In a few minutes I will be speaking with Elizabeth Sutphen, a young soprano with a fabulous voice who will be singing the dual roles of Second Harlot and the Queen of Sheba in the Burlington Choral Society performance of Handel’s Solomon. Has there ever been a more daunting assignment for a singer? Not only are there musical and vocal challenges associated with each role, but the gender, sexual, and cultural politics associated with representing two women who represent such polar opposites of “desirability” make this an especially a tough assignment.
Handel’s Solomon tells three stories from the life of King Solomon. In the first act, Solomon, who is of royal birth (David’s son), is depicted as humble and grateful for his material and intellectual endowments, and for his loving wife – his first wife. In the second act, in which Solomon determines “justice” in the case of two prostitutes each claiming that they are the mother of a son, Solomon is shown as wise, if somewhat aloof and imperious. In the third act, in which Solomon entertains the Queen of Sheba, he is powerfully seductive.
What is memorable in this particular telling of the Solomon story is that Solomon is more or less defined by the women with whom he interacts. In the first act Solomon is depicted as the ultimate “catch” – wise, good looking, and sexy – because his wife (his first wife), tells us so. (He goes on, the Bible tells us, to have 700 wives and 300 concubines.). In the second, he administers “justice” by using his kingly powers to toy with the emotions of the two prostitutes as they each claim to be the mother of a baby boy. After threatening to cut the baby in half in order to satisfy the apparently equal claim of the two women, Solomon cooly reveals his thinking: the “decision was to trace with art the secret dictates of the human heart.” In the absence of “one pious tear” from the Second Harlot, Solomon’s judgement is for the First Harlot, returning the baby to the true mother. Here Solomon adroitly discerns where justice truly lies, but he is happy to get there by manipulating the emotions of two women who are completely vulnerable to his exercise of power.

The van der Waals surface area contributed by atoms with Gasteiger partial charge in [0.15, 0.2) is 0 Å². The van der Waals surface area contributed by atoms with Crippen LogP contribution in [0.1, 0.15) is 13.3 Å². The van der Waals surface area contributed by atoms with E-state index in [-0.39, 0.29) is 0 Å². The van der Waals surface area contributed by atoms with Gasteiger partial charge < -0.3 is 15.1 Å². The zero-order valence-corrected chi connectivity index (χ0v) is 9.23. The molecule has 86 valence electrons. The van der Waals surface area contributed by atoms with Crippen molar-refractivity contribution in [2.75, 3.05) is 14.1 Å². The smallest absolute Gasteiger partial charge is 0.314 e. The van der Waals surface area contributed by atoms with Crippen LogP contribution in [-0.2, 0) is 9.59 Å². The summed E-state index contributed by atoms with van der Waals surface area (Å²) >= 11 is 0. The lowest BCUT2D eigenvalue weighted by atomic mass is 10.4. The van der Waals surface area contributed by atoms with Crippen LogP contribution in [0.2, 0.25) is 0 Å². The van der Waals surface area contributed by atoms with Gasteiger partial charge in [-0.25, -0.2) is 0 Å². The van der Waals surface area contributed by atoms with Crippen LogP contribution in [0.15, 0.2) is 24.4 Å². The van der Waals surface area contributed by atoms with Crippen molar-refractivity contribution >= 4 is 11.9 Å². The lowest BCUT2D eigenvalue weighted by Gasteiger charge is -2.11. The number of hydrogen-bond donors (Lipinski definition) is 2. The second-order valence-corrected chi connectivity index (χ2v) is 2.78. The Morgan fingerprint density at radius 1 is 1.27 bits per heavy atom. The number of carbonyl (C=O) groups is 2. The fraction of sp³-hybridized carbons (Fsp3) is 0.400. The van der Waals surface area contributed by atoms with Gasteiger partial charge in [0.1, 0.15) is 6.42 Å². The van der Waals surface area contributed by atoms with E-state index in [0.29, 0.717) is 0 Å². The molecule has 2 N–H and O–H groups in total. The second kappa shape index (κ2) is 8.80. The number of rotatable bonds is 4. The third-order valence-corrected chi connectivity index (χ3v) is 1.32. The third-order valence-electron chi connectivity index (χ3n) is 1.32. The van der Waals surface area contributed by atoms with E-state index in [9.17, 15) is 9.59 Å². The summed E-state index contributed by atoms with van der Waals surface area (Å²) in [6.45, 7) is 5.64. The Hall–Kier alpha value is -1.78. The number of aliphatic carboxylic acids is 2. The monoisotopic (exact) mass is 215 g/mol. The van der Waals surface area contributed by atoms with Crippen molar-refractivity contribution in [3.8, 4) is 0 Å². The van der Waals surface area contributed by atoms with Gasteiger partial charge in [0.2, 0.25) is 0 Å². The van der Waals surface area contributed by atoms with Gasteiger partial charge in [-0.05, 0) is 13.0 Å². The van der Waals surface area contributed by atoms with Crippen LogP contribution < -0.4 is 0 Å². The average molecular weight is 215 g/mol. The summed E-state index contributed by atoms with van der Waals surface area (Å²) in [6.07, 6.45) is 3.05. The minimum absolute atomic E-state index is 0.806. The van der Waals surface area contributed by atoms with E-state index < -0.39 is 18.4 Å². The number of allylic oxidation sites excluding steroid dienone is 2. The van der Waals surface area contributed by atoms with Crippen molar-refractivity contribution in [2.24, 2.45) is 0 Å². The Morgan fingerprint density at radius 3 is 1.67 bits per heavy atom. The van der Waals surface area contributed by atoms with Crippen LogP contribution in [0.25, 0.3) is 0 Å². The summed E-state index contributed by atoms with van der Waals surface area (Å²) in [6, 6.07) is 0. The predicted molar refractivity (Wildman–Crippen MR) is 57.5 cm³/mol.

The third act is all about his successful seduction of the Queen of Sheba. Of all the women Solomon had in his life, the Queen of Sheba was, he felt, his only equal in beauty and intellect. That she tried to resist him only enflamed his desire, and her desirability. The librettist of Solomon does not describe this seduction literally, but suggests it, knowing that his audience would be familiar with the story. On the surface – just as Solomon and the Queen of Sheba are described as “pious and great” – their time together is a metaphorically described as an appreciation of riches and wisdom. Their time together does not end in sexual passion (producing a son, Menelik I, the first Solomonic Emperor of Ethiopia), but in the Queen of Sheba having received “knowledge.” Below the surface, however, Act 3 is all about Solomon’s highly-charged seduction of the Queen of Sheba, and can be heard – as I hear it – as intensely and pervasively sexual.
Without these women to define him, Solomon would be a cipher. Women reveal his power – and his vulnerability.
Is there currently a woman in power for whom we need to know something about her men in order to understand the true essence of who she is? Who are the heirs of the Queen of Sheba?
Elizabeth Sutphen, in her dual roles as the bitchy Second Harlot and regal Queen of Sheba, will help us understand Solomon. Will Bill Clinton and Barack Obama provide us with the same insight into Hilary Clinton?